In common with many children born to missionaries in colonial times, my childhood was rich in experience, but fragmented. Born in 1946 in Ruabon, North Wales, Great Britain, I spent most of my early childhood in the Niger Territory of French West Africa in the town of Dogondoutchi, just north-west of the ancient city of Sokoto, in Nigeria.
My mother Gwedoline (‘Gwen’) Muriel Tester (1911-2005) was born in Wimbledon, South London and my father John Bernard (‘Ben’) Henry van Lierop Jr. (1915-60) was born to Dutch immigrants who had settled in Holland, Michigan, U.S.A. My parents met as students at the Missionary School of Medicine in London in about 1939-40. As fluent French speakers, they were chosen by the ‘Sudan Interior Mission’ to join a small team striving to extend protestant evangelism into “French country”, where they arrived soon after Hausa language school and marriage in Nigeria in 1941.
Both my parents were artistically gifted. My mother produced many pieces for special occasions throughout her life, and in retirement revived her childhood love for watercolour painting.
This is the pencil portrait that my father drew of her on honeymoon. Unlike my mother, who could sometimes be seen at work with a fine paintbrush, we children were unaware of my father’s skills as a draughtsman, apart from his trick of quickly drawing an accurate postage- stamp-sized caricature of himself in profile.
However, my prime childhood artistic influence came from my Dutch-American grandmother, born Johanna (‘Hannie’) Catherina Hamel (1893-1992). In her eighteenth year, she had attended an Art Academy for one year, whereupon (according to family tradition) she was removed by her father lest she be exposed in the following year to naked life models.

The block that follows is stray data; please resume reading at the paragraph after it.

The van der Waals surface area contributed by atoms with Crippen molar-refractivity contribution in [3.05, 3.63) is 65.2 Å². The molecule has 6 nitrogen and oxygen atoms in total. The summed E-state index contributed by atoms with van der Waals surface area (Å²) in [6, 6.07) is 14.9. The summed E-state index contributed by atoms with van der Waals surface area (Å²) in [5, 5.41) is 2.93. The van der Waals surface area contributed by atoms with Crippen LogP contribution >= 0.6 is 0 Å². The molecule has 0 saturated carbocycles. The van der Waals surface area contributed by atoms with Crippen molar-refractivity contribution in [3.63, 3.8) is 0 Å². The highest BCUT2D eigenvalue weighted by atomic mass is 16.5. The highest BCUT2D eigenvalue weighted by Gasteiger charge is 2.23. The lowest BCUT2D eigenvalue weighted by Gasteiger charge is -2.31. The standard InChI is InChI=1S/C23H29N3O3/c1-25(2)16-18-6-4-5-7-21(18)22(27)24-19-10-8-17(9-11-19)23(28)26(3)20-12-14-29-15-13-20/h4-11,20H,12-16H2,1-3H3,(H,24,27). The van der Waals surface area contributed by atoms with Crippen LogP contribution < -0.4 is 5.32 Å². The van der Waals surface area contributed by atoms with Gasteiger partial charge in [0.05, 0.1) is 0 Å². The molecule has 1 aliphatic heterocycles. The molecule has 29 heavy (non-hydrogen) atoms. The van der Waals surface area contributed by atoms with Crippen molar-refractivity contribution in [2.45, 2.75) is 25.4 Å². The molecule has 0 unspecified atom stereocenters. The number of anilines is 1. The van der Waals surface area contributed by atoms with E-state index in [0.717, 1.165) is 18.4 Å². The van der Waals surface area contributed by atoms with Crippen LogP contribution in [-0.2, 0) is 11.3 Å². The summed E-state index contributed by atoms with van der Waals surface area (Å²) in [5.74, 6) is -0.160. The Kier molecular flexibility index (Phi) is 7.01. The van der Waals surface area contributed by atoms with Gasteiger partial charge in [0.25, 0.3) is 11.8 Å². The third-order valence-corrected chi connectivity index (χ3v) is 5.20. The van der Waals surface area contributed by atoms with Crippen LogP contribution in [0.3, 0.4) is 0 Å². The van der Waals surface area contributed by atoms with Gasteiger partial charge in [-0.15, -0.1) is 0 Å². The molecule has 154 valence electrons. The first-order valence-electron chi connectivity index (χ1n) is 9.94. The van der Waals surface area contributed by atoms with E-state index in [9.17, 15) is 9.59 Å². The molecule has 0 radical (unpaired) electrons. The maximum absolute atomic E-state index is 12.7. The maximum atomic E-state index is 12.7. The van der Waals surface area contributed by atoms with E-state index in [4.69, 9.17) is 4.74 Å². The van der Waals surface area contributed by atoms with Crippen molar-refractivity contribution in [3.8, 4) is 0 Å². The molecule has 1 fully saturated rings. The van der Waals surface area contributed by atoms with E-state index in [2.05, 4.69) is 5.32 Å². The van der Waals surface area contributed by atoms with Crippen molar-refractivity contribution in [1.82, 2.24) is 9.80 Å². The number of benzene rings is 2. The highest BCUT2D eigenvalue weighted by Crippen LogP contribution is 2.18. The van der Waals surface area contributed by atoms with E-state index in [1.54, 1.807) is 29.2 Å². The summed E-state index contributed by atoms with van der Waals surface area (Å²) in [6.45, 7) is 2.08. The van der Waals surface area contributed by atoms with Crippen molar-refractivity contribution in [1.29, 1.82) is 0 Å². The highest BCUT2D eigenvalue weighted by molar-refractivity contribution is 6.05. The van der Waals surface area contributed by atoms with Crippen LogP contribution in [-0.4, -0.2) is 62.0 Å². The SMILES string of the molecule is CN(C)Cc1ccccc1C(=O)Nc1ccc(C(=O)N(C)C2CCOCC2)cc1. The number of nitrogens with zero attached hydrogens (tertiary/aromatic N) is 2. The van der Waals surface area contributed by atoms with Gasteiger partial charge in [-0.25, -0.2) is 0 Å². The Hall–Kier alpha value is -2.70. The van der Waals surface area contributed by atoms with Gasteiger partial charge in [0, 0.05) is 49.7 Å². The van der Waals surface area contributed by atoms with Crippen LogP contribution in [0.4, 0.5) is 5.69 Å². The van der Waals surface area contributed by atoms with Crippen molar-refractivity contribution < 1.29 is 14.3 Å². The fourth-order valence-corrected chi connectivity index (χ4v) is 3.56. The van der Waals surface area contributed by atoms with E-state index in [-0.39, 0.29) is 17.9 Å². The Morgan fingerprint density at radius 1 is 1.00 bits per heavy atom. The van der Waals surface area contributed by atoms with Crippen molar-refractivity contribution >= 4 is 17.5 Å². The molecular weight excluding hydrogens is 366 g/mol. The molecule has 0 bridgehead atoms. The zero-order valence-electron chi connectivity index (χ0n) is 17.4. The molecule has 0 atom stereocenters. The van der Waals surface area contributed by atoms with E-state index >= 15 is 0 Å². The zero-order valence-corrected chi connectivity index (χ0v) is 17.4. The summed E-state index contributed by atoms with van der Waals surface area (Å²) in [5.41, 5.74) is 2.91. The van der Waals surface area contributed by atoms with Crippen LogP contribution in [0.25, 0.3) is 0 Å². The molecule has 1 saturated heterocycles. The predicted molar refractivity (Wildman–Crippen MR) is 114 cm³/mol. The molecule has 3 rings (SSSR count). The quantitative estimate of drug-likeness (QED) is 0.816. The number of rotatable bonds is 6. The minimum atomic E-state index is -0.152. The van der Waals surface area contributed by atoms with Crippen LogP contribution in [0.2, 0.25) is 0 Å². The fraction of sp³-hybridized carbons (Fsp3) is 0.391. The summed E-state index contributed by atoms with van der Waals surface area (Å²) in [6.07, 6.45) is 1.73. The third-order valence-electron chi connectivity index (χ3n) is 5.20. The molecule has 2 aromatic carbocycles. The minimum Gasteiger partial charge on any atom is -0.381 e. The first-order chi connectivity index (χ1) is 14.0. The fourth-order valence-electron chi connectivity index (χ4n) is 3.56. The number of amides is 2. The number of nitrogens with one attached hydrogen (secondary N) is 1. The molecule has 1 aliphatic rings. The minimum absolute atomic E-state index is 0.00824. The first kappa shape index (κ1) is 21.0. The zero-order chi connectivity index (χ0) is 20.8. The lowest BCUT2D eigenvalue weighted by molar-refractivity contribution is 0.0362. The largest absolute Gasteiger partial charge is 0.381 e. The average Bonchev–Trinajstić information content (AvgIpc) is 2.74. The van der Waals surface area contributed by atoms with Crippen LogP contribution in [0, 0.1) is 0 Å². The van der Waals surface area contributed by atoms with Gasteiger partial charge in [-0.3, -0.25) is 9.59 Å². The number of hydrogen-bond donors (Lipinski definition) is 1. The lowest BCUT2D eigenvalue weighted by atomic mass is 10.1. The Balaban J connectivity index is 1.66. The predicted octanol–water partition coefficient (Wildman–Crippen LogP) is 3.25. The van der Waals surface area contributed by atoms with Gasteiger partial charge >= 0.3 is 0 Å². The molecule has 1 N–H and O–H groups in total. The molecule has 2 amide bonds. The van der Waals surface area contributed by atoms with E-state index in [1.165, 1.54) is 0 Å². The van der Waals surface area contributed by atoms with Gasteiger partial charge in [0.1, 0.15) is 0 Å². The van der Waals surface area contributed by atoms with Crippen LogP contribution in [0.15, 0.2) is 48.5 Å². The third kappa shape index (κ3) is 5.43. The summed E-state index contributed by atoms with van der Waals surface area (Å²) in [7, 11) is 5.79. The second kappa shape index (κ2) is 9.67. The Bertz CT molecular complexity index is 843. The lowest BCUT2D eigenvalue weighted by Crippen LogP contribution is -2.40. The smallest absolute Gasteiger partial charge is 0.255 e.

She was soon married to my grandfather, John Bernard Henry van Lierop Sr. (1880-1957), a successful cigar manufacturer who was a protestant convert from Catholicism in the evangelical revival of 1906. The couple emigrated together to the U.S.A. in 1914 and within a few years my grandfather had re-trained in theology at the Moody Bible Institute, Chicago. After some happy years as minister to a Dutch community in Washington State, he accepted a missionary call to Belgium, re-settling his family in Ghent. The family lived in a domed seventeenth century palace which doubled as their church. When he first arrived in Belgium, my father faced three new languages in school: French, Latin and Greek. He became a keen cyclist and frequently visited Antwerp, becoming an admirer of the painter Rubens. However, he decided to follow his father’s vocation, also training at the Moody Bible Institute. Meanwhile, as United States citizens, his parents were evacuated from occupied Belgium to the U.S. in 1940. Retired by 1955 to Holland, Michigan, they looked after my sister and me for eight very happy months, while our parents toured their support churches in the U.S.A., taking our younger brother with them.
Noticing my interest in drawing, my grandmother, showed us her carefully preserved portfolio of drawings and design studies from the Art Academy 43 years earlier. I was overwhelmed by her amazing skill. Stimulated to draw more ambitiously, I filled many sheets of unlined writing paper with wax crayon drawings. Finally, she allowed me to deposit my entire childish output into her precious portfolio before we left for boarding school in England, catching the liner for Europe in New York. While in New York, my father took us up the Empire State building, to the Natural History Museum and to the Metropolitan Museum of Art.